Exploring the Impacts of Using VR on Postgraduates’ Interactions in Group Discussions

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Virtual Reality (VR) technology has been researched and practiced in teaching during the past few years. Researchers claim that VR can create a stimulating presentation environment by adjusting presenters’ anxiety (Monteiro, Liang, Li, Fu, and Wang, 2020), or motivate students to learn English vocabulary (Chen, Hung, and Yeh, 2021). Wang (2015, 2017) stressed, however, that student participation in virtual English courses could be affected by their technical skills and the platform.
Within Sociocognitive framework, the dynamics of using a certain technology has been changed from “learners’ interaction with computers to interaction with other humans via the computer” (Kern and Warschauer, 2000, p. 11). Almost all studies on VR have focused on the interactions between users and the technology, and a limited number of research discusses interactions between VR users in the environment. To fill the research gap, we built a VR platform to realize synchronous audio communication between all users located in different places to do English group discussions. The primary research questions are:
RQ1: What are the impacts of using VR on postgraduates’ interactions in group discussions?
RQ2: What are the special affordances of VR compared to Tencent Meeting in group discussions?
Our VR Platform were based on TED topics used in Xi’an Jiaotong Liverpool University (XJTLU) Postgraduate Speaking Clinics. In total, 43 postgraduate (PG) students from various disciplines joined in the project. The project lasted for 8 weeks, including a pre-test, four sessions of VR Speaking Clinics, a post-test, and finally a focus group interview. Those PG students were also asked to complete a pre- and a post-test survey. Face-to-face VR training sessions were offered to help them learn how to use VR. To compare the use of VR to the university official online teaching platform, Tencent Meeting, we used both Tencent and VR in the four Speaking Clinics sessions, half an hour for each in a one-hour session. The data sets consist of the researchers’ observation, the Speaking Clinics recordings, the survey responses, and the focus group interview. The recordings were transcribed for a discourse analysis to reveal the dynamics of students’ interactions. All the data sets were triangulated and cross-validated.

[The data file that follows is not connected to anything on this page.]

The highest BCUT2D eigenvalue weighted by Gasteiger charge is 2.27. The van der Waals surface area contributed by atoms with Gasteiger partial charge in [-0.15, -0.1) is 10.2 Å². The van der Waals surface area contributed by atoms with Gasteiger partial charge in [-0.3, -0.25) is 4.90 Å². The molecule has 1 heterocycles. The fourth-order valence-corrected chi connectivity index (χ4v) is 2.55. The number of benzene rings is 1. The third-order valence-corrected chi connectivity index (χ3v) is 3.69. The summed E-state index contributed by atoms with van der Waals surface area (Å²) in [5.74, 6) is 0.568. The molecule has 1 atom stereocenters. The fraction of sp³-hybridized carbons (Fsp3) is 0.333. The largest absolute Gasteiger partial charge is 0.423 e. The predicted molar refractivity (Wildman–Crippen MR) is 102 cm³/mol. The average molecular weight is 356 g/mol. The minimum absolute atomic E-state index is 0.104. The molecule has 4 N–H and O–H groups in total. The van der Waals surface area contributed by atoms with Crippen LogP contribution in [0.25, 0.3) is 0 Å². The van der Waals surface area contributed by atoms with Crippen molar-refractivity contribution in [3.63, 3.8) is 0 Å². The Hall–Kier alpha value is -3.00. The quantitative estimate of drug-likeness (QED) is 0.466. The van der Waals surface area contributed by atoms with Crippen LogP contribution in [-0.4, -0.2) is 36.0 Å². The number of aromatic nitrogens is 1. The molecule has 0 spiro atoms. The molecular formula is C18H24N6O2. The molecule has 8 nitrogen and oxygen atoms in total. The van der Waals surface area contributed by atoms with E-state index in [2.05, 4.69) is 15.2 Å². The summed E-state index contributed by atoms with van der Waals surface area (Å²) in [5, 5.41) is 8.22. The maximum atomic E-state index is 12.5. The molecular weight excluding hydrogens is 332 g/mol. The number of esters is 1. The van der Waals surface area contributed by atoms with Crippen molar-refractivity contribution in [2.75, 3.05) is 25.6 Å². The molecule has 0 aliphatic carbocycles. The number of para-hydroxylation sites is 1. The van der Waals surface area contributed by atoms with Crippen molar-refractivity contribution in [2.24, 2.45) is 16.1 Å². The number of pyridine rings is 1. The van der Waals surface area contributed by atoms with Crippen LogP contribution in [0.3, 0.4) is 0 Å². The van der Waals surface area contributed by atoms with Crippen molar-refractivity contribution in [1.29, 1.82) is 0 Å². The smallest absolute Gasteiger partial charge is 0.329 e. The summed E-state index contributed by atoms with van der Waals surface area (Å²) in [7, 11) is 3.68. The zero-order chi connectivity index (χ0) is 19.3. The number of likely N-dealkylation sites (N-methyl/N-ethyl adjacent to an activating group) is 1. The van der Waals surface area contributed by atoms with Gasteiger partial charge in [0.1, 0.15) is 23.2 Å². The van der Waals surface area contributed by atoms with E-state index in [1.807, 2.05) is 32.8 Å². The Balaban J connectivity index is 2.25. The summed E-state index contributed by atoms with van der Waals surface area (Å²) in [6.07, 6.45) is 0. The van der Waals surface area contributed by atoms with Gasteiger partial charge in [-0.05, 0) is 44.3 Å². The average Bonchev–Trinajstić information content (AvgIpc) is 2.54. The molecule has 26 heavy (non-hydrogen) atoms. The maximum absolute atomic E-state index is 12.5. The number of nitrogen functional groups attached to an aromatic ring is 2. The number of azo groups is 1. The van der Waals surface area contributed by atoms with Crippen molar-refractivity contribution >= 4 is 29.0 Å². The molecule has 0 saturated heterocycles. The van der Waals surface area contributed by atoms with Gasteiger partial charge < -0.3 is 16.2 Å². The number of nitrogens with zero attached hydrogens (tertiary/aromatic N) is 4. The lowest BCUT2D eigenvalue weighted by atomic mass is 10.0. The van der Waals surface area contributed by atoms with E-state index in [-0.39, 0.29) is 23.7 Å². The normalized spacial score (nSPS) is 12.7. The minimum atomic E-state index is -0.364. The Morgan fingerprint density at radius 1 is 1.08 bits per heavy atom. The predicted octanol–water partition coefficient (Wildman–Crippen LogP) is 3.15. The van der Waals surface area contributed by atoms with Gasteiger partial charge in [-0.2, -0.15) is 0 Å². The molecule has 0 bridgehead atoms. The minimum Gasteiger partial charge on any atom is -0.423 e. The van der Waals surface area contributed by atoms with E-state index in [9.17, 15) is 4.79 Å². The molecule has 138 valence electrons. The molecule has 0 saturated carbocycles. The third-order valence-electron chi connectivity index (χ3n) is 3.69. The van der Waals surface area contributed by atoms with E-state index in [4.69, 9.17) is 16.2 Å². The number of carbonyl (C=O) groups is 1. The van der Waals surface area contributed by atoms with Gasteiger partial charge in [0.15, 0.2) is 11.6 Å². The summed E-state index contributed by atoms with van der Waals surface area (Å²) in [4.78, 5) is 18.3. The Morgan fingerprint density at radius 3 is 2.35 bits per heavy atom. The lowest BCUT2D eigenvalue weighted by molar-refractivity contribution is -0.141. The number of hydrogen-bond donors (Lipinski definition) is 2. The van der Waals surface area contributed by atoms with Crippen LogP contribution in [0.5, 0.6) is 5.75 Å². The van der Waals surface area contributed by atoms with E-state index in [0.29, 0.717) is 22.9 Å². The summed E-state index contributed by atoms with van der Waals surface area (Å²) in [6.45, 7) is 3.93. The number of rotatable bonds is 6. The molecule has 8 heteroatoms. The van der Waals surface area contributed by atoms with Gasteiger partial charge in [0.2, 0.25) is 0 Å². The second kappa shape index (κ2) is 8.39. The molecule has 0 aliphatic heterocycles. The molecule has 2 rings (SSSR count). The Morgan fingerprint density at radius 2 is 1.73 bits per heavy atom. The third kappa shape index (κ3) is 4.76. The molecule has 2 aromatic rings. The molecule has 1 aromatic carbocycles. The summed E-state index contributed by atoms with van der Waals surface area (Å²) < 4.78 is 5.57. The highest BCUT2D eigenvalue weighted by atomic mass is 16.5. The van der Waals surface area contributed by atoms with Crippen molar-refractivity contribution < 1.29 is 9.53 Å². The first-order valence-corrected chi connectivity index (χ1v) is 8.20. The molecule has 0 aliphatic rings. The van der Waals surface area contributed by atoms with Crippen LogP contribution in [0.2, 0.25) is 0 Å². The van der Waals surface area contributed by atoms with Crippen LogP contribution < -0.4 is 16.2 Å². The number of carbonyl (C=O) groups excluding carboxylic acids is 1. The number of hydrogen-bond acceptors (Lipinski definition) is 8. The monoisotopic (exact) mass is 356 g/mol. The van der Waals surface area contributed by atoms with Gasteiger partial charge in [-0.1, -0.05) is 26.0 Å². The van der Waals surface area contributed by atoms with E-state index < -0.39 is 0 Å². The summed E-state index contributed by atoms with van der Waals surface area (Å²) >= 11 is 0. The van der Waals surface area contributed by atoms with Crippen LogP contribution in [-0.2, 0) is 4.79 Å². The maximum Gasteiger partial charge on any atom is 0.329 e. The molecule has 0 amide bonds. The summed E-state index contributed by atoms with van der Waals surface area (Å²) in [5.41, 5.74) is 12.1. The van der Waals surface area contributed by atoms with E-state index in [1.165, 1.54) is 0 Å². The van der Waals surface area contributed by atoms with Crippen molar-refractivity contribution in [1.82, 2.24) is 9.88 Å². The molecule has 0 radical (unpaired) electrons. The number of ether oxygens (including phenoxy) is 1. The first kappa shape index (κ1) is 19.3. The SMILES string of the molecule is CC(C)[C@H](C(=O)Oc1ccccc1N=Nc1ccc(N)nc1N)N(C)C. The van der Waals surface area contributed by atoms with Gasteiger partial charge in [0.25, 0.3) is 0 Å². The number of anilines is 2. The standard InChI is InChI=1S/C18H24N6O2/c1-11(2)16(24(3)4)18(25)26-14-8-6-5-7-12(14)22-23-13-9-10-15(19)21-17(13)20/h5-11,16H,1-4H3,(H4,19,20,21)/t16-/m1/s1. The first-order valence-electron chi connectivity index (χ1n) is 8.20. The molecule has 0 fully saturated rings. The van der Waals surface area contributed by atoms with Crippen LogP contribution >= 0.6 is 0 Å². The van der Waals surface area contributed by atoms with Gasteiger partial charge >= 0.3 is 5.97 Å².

As regards RQ1, the research results show that most of the PG students enjoyed using VR. VR provided an immersive environment, and talking to peers who were not in the same room while looking at the same VR scenario was a very exciting experience. Nevertheless, in terms of students’ interactions, some students were influenced negatively due to unstable and slow Internet connection, and thus participated marginally in some sessions. In terms of RQ2, most of the PG students indicated that VR was more immersive, motivating, and relaxing compared to Tencent, and some of them would just use VR in the future group discussion if the VR platform could be more improved.
This project has explored the use of VR in engaging students in group discussions in VR scenarios, and an innovative teaching by combining VR with Tencent Meeting.
Original languageEnglish
Title of host publicationBeijing Normal University, Beijing China
PublisherThe Education University of Hong Kong.
ISBN (Electronic)978-988-8636-93-8
Publication statusPublished - Aug 2023


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